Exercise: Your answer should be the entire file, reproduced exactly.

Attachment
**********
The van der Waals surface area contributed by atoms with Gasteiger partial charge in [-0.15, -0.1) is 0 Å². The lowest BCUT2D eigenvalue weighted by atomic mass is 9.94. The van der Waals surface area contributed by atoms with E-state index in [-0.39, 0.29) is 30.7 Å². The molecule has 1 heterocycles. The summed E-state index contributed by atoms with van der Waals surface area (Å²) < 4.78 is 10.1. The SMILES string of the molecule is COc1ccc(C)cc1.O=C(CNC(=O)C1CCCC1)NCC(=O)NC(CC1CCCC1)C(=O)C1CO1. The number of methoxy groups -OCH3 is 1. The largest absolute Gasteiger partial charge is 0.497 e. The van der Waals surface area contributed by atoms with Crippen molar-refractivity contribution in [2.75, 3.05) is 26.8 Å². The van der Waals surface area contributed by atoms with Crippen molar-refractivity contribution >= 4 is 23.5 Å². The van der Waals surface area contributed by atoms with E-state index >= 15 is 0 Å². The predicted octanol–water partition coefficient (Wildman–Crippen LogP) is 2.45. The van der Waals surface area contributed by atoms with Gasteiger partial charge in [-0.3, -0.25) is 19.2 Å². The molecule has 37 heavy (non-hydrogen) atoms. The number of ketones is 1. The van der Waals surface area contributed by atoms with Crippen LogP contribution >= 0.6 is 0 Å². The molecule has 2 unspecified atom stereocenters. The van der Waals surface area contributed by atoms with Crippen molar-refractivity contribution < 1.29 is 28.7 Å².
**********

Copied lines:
The van der Waals surface area contributed by atoms with Gasteiger partial charge in [-0.15, -0.1) is 0 Å². The lowest BCUT2D eigenvalue weighted by atomic mass is 9.94. The van der Waals surface area contributed by atoms with E-state index in [-0.39, 0.29) is 30.7 Å². The molecule has 1 heterocycles. The summed E-state index contributed by atoms with van der Waals surface area (Å²) < 4.78 is 10.1. The SMILES string of the molecule is COc1ccc(C)cc1.O=C(CNC(=O)C1CCCC1)NCC(=O)NC(CC1CCCC1)C(=O)C1CO1. The number of methoxy groups -OCH3 is 1. The largest absolute Gasteiger partial charge is 0.497 e. The van der Waals surface area contributed by atoms with Crippen molar-refractivity contribution in [2.75, 3.05) is 26.8 Å². The van der Waals surface area contributed by atoms with Crippen molar-refractivity contribution >= 4 is 23.5 Å². The van der Waals surface area contributed by atoms with E-state index >= 15 is 0 Å². The predicted octanol–water partition coefficient (Wildman–Crippen LogP) is 2.45. The van der Waals surface area contributed by atoms with Gasteiger partial charge in [-0.3, -0.25) is 19.2 Å². The molecule has 37 heavy (non-hydrogen) atoms. The number of ketones is 1. The van der Waals surface area contributed by atoms with Crippen LogP contribution >= 0.6 is 0 Å². The molecule has 2 unspecified atom stereocenters. The van der Waals surface area contributed by atoms with Crippen molar-refractivity contribution < 1.29 is 28.7 Å².